Now, as in Mendez's day, jobs and family ties help explain the attraction of a chilly northern state for those coming from south of the border as well as for Mexicans and Mexican-Americans moving from California, Texas, Illinois and other states.

Mexican newcomers have encountered challenges in language, education, housing and economic development. The wave of less-educated, lower-skilled immigrants funneled into lower-paying farm, food-processing and manual labor jobs overshadowed the achievements of middle- and upper-income Mexicans.

For Mexicans as a whole, the 1990s brought slower-rising incomes, lower rates of high school and college graduates, homeownership, management and professional employees and English-speaking abilities. The scarcity of Mexicans in elective office in the state, despite the population's rapid, sweeping growth, is a concern to community advocates.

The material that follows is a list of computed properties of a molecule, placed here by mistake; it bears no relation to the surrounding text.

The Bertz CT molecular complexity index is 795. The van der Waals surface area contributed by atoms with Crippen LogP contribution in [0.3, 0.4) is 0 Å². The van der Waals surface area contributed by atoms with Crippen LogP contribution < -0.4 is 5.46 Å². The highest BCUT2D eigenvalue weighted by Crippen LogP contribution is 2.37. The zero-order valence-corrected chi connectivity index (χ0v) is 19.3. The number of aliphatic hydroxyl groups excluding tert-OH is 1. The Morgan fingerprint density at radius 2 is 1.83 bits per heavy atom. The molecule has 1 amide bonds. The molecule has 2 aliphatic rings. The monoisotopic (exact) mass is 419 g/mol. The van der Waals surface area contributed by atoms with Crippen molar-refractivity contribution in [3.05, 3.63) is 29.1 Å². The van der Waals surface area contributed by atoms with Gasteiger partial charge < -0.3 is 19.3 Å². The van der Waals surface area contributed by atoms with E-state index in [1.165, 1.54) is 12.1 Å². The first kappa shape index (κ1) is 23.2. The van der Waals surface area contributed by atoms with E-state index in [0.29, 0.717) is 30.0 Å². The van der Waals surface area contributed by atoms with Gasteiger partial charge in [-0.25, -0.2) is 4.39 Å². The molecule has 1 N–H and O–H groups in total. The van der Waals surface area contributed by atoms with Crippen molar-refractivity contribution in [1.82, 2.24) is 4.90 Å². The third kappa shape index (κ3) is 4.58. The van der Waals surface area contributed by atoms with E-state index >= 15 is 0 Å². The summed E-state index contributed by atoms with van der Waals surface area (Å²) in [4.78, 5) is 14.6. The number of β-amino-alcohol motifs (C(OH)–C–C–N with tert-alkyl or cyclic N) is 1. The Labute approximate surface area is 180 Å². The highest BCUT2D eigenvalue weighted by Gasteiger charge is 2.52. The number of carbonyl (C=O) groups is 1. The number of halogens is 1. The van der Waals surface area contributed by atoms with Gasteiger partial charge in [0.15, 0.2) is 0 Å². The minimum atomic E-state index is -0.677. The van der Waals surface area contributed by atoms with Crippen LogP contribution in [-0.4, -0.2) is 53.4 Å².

"It's good, as long as people have work so they can make a good living," said Mendez, who worked for years at a South St. Paul meatpacking plant before becoming a fixture at Minnesota's quintessential annual event — the State Fair. In 1968, he and his wife opened a Mexican food stand that his son Simon and grandson Carlo now operate.

"My grandfather told me that a lot of people didn't know the difference between a taco and a burrito back then," Carlo Mendez, 24, a nursing student, said. "Now when we put new stuff on the menu, they know what it is."

"We've done 36 years at the State Fair," said Simon Mendez, 56, a registered nurse at Regions Hospital. "My goal is to shoot for 50 and then hang it up."